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Financial incentives for smoking cessation in pregnancy

BMJ 2015; 350 doi: https://doi.org/10.1136/sbmj.h1419 (Published 24 March 2015) Cite this as: BMJ 2015;350:h1419
  1. Alison Tonks, associate editor, The BMJ

Randomised controlled trial.

The paper

“Financial incentives for smoking cessation in pregnancy: randomised controlled trial” by David Tappin and colleagues (BMJ 2015;350:h134)

Abstract

Objective—To assess the efficacy of a financial incentive added to routine specialist pregnancy stop smoking services versus routine care to help pregnant smokers quit.

Design—Phase II therapeutic exploratory single centre, individually randomised controlled parallel group superiority trial.

Setting—One large health board area with a materially deprived, inner city population in the west of Scotland, United Kingdom.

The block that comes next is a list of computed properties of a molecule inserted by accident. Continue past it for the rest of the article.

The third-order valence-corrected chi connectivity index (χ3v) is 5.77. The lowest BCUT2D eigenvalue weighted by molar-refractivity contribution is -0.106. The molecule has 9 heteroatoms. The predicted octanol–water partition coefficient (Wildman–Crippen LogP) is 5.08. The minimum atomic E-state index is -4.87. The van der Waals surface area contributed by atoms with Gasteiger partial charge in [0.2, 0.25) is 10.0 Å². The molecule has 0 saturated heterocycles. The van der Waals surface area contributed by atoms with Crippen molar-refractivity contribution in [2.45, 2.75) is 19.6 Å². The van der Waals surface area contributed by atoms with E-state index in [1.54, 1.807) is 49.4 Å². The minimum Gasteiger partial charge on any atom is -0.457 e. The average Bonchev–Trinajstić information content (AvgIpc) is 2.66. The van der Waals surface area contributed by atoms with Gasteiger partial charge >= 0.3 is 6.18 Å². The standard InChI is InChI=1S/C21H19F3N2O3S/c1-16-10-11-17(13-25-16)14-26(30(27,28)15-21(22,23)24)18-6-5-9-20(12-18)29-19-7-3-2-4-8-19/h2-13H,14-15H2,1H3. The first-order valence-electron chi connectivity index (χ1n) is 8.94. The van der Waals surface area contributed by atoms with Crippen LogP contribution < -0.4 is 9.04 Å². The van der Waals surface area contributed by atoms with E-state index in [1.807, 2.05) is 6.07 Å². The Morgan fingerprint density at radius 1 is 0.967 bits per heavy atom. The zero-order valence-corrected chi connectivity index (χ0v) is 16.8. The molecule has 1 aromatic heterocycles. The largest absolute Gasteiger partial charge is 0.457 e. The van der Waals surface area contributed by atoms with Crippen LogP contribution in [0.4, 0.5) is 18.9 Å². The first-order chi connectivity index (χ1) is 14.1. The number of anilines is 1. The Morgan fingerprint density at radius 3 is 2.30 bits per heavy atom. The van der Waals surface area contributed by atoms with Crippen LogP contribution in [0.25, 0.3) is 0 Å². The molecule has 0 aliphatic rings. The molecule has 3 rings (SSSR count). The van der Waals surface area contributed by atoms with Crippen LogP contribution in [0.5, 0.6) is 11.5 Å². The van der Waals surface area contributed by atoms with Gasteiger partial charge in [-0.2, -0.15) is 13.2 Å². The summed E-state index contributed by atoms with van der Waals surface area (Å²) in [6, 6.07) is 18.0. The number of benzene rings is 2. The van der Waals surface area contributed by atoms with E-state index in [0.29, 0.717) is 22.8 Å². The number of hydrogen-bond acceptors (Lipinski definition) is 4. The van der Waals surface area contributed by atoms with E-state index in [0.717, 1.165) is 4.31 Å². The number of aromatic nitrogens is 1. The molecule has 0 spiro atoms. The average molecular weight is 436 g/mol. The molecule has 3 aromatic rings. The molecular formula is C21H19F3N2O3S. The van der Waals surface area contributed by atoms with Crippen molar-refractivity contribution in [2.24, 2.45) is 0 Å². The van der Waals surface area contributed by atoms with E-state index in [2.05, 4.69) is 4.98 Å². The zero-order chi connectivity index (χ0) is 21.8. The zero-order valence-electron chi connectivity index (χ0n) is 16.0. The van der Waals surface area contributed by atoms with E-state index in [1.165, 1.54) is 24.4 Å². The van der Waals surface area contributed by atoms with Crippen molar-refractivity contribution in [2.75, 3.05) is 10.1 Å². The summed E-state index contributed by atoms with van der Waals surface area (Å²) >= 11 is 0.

Participants—612 self reported pregnant smokers in NHS Greater Glasgow and Clyde who were English speaking, at least 16 years of age, less than 24 weeks pregnant, and had an exhaled carbon monoxide breath test result of 7 ppm or more. 306 women were randomised to incentives and 306 to control.

Interventions—The control group received routine care, which was the offer of a face to face appointment to discuss smoking and cessation and, for those who attended and set a quit date, the offer of free nicotine replacement therapy for 10 weeks provided by pharmacy services, and four, weekly support phone calls. The intervention group received routine care plus the offer of up to £400 (€560; $600)of shopping vouchers: £50 for attending a face to face appointment and setting a quit date; then another £50 if at four weeks’ post-quit date exhaled carbon monoxide confirmed quitting; a further £100 was provided for continued validated abstinence of exhaled carbon monoxide after 12 weeks; a final £200 voucher was provided for validated abstinence of exhaled carbon monoxide at 34-38 weeks’ gestation.

Main outcome measure—The primary outcome was cotinine verified cessation at 34-38 weeks’ gestation through saliva (<14.2 ng/mL) or urine (<44.7 ng/mL). Secondary outcomes included birth weight, engagement, and self reported quit at four weeks.

Results—Recruitment was …

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